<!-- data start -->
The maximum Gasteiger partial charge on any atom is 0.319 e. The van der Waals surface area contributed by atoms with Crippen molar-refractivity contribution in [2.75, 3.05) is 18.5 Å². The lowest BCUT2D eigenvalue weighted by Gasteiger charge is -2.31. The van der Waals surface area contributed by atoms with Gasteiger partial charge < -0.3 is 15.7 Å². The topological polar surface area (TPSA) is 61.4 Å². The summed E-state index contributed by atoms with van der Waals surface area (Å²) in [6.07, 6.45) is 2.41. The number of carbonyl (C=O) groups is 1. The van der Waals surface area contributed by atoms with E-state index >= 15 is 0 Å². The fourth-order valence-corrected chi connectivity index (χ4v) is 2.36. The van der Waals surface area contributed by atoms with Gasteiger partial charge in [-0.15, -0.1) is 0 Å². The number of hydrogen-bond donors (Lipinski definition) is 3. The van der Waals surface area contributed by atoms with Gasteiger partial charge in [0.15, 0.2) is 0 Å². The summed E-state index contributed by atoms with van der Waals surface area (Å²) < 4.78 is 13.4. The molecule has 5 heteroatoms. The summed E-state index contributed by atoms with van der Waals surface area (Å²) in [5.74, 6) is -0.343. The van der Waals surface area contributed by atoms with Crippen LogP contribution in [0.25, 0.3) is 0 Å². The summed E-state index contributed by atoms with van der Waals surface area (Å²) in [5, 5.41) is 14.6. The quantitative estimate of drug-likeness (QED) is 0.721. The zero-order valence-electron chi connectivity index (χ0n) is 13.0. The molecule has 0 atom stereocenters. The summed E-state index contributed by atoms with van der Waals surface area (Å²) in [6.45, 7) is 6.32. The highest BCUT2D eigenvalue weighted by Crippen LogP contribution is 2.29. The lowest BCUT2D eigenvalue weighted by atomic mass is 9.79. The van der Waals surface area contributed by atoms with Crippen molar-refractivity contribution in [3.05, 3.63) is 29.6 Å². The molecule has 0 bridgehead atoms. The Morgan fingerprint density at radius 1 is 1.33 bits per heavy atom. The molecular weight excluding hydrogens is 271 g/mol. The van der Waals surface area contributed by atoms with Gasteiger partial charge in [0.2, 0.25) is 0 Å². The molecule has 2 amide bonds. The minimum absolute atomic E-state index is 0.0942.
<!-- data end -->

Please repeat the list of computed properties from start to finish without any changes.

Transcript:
The maximum Gasteiger partial charge on any atom is 0.319 e. The van der Waals surface area contributed by atoms with Crippen molar-refractivity contribution in [2.75, 3.05) is 18.5 Å². The lowest BCUT2D eigenvalue weighted by Gasteiger charge is -2.31. The van der Waals surface area contributed by atoms with Gasteiger partial charge < -0.3 is 15.7 Å². The topological polar surface area (TPSA) is 61.4 Å². The summed E-state index contributed by atoms with van der Waals surface area (Å²) in [6.07, 6.45) is 2.41. The number of carbonyl (C=O) groups is 1. The van der Waals surface area contributed by atoms with E-state index >= 15 is 0 Å². The fourth-order valence-corrected chi connectivity index (χ4v) is 2.36. The van der Waals surface area contributed by atoms with Gasteiger partial charge in [-0.15, -0.1) is 0 Å². The number of hydrogen-bond donors (Lipinski definition) is 3. The van der Waals surface area contributed by atoms with Gasteiger partial charge in [0.15, 0.2) is 0 Å². The summed E-state index contributed by atoms with van der Waals surface area (Å²) < 4.78 is 13.4. The molecule has 5 heteroatoms. The summed E-state index contributed by atoms with van der Waals surface area (Å²) in [5.74, 6) is -0.343. The van der Waals surface area contributed by atoms with Crippen LogP contribution in [0.25, 0.3) is 0 Å². The summed E-state index contributed by atoms with van der Waals surface area (Å²) in [5, 5.41) is 14.6. The quantitative estimate of drug-likeness (QED) is 0.721. The zero-order valence-electron chi connectivity index (χ0n) is 13.0. The molecule has 0 atom stereocenters. The summed E-state index contributed by atoms with van der Waals surface area (Å²) in [6.45, 7) is 6.32. The highest BCUT2D eigenvalue weighted by Crippen LogP contribution is 2.29. The lowest BCUT2D eigenvalue weighted by atomic mass is 9.79. The van der Waals surface area contributed by atoms with Crippen molar-refractivity contribution in [3.05, 3.63) is 29.6 Å². The molecule has 0 bridgehead atoms. The Morgan fingerprint density at radius 1 is 1.33 bits per heavy atom. The molecular weight excluding hydrogens is 271 g/mol. The van der Waals surface area contributed by atoms with Gasteiger partial charge in [0.2, 0.25) is 0 Å². The molecule has 2 amide bonds. The minimum absolute atomic E-state index is 0.0942.